• MA210 Intro to Film Studies:

    This course introduces students to the fundamentals in film history, criticism, and theory. In addition to viewing a variety of narrative, documentary, and experimental films, students will advance their understanding of key issues in filmic representation and aesthetics by way of film analysis. Furthermore, students will be asked to identify formal elements, such as mise-en-scène, cinematography, and editing, to address the role style plays in the film’s thematic concerns. In class discussion, the instructor and students will synthesize their knowledge of form and function to take on historical and contemporary problems in film studies. Feminism, post-colonialism, critical race theory, and modernism will be explored in conversation with in-class film screenings.  

  • MA216 Intro to Moving Image Arts

    In this hybrid studio/seminar course, students will examine a variety of moving image arts practices and produce creative work of their own. Critiques, technical instruction, and lectures on both art history and theory will constitute the majority of class time. Moreover, three major concepts in moving image art will organize the course of the semester – appropriation, performance, and poetics. Through rigorous study of these areas of research, students will challenge their personal arts practices by provoking and invoking the history of the motion picture medium.

  • MA391 16mm Production

    This course is designed to teach students both technical skills in shooting analog film and the aesthetics of DIY filmmaking. We will cover every stage of production, including planning, lighting, metering, shooting, processing, printing on film, printing to video, editing, and synchronizing sound. In the tradition of experimental filmmakers, we will also consider a variety of processes that are unique to this tactile mode of production. Drawing, tinting, painting, scratching, gluing, baking, microwaving, stitching, bleaching, sun bleaching, and anything else you can imagine to produce results that interest you. Aside from those radical measures, you will learn the classics in 16mm production.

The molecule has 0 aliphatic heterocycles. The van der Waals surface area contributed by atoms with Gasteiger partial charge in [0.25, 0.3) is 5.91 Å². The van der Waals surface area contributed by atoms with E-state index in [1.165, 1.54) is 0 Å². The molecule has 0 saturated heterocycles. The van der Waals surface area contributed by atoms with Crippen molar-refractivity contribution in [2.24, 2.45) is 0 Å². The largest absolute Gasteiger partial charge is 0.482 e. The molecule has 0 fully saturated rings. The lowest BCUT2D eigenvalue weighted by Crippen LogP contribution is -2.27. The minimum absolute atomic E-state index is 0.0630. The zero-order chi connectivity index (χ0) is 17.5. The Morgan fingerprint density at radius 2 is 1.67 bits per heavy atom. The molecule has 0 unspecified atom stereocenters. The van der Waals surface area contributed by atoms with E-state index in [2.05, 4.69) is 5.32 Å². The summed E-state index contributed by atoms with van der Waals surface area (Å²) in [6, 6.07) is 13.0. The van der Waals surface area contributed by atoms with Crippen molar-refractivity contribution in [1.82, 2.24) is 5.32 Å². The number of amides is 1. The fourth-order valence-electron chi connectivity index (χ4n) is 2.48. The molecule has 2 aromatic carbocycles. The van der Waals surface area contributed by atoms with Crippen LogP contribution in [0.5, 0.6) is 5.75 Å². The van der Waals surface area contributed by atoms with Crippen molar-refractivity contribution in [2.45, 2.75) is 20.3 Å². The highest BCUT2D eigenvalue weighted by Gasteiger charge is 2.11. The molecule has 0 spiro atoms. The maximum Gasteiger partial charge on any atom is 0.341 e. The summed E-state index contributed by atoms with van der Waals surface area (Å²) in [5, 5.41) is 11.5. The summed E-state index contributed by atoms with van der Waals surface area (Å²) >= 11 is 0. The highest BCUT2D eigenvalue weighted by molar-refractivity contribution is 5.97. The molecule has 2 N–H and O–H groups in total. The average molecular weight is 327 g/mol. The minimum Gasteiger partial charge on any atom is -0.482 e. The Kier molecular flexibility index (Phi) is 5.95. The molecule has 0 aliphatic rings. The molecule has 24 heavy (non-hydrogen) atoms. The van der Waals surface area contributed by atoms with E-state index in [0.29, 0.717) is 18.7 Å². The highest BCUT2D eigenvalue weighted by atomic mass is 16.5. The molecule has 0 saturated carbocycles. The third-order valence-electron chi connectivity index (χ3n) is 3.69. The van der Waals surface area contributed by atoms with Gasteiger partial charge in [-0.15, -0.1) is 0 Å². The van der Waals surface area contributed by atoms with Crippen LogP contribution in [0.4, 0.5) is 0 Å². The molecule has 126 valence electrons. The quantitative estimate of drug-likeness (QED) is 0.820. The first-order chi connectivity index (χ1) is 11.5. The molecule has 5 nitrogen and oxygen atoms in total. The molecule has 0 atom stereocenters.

• MA 327 History of Film: The Silent Era

    This course examines the early history of cinema beginning roughly around 1893 and ending around 1932; the era of film without synchronized sound. We will watch films from North America, Europe, and Japan to inform our class discussion and research. We will discuss topics regarding modernity, trauma, gender, class, race and more as they both shaped and were shaped by the moving image.

  • IFDM 105 Inter/New Media: See Course Website  -

    This course is designed to provide students with a survey of the histories, innovative concepts, and creative possibilities of digital media. Within both the lecture hall and the studio lab, students will consider a wide variety of media and processes that are offered through the IFDM program. Additionally, students will learn fundamental skills in teamwork, storytelling, and design. 

  • IFDM 210 Digital Animation Process: Modeling and Post-production

    This studio course is designed to develop the student’s skills in storytelling, conceptualization, teamwork, and process-art. The class will experiment with traditional, as well as radical approaches to animation. From brainstorming to storyboarding, image rendering to video editing, the direction of this course aims at an advancing the student’s understanding of every facet of the digital animation process.

  • IFDM 491 Digital Documentary Production

    This course is designed to expose students to documentary fieldwork. Students will become familiar with the vast array of styles, approaches, and ethics to treating “real” social subjects using digital audio, photography, video, and writing. Students can expect a balance of technical and theoretical discussion within the classroom to enhance the critique of our work. 

  • IFDM 491 Direct to Edit

    "The notion of directing a film is the invention of critics – the whole eloquence of cinema is achieved in the editing room."                – Orson Welles